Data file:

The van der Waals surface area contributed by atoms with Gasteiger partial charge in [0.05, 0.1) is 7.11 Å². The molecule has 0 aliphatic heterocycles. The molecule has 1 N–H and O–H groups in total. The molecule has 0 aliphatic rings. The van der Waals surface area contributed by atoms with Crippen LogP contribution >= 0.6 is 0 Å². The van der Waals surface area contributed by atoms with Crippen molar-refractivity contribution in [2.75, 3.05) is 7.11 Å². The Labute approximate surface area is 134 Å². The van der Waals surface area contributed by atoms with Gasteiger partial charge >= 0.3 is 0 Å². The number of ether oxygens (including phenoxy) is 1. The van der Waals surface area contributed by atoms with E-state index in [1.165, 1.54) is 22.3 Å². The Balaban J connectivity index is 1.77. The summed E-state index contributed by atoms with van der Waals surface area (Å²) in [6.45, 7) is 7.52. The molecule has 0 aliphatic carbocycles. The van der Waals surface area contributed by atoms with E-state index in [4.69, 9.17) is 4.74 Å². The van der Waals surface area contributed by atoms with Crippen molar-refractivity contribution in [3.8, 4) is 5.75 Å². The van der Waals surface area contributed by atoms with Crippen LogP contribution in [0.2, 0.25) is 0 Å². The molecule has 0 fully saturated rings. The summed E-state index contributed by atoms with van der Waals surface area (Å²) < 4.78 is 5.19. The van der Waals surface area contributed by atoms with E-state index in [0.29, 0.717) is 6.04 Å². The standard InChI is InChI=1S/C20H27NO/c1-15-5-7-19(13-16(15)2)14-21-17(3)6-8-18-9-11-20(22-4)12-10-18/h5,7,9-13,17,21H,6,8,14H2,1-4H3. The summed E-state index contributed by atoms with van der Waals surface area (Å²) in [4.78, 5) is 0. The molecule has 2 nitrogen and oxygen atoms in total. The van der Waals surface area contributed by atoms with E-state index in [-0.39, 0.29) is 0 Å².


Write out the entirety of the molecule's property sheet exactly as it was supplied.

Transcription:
The van der Waals surface area contributed by atoms with Gasteiger partial charge in [0.05, 0.1) is 7.11 Å². The molecule has 0 aliphatic heterocycles. The molecule has 1 N–H and O–H groups in total. The molecule has 0 aliphatic rings. The van der Waals surface area contributed by atoms with Crippen LogP contribution >= 0.6 is 0 Å². The van der Waals surface area contributed by atoms with Crippen molar-refractivity contribution in [2.75, 3.05) is 7.11 Å². The Labute approximate surface area is 134 Å². The van der Waals surface area contributed by atoms with Gasteiger partial charge >= 0.3 is 0 Å². The number of ether oxygens (including phenoxy) is 1. The van der Waals surface area contributed by atoms with E-state index in [1.165, 1.54) is 22.3 Å². The Balaban J connectivity index is 1.77. The summed E-state index contributed by atoms with van der Waals surface area (Å²) in [6.45, 7) is 7.52. The molecule has 0 aliphatic carbocycles. The van der Waals surface area contributed by atoms with E-state index in [4.69, 9.17) is 4.74 Å². The van der Waals surface area contributed by atoms with Crippen molar-refractivity contribution in [3.8, 4) is 5.75 Å². The van der Waals surface area contributed by atoms with Crippen LogP contribution in [0.2, 0.25) is 0 Å². The molecule has 0 fully saturated rings. The summed E-state index contributed by atoms with van der Waals surface area (Å²) < 4.78 is 5.19. The van der Waals surface area contributed by atoms with E-state index in [0.29, 0.717) is 6.04 Å². The standard InChI is InChI=1S/C20H27NO/c1-15-5-7-19(13-16(15)2)14-21-17(3)6-8-18-9-11-20(22-4)12-10-18/h5,7,9-13,17,21H,6,8,14H2,1-4H3. The summed E-state index contributed by atoms with van der Waals surface area (Å²) in [4.78, 5) is 0. The molecule has 2 nitrogen and oxygen atoms in total. The van der Waals surface area contributed by atoms with E-state index in [-0.39, 0.29) is 0 Å².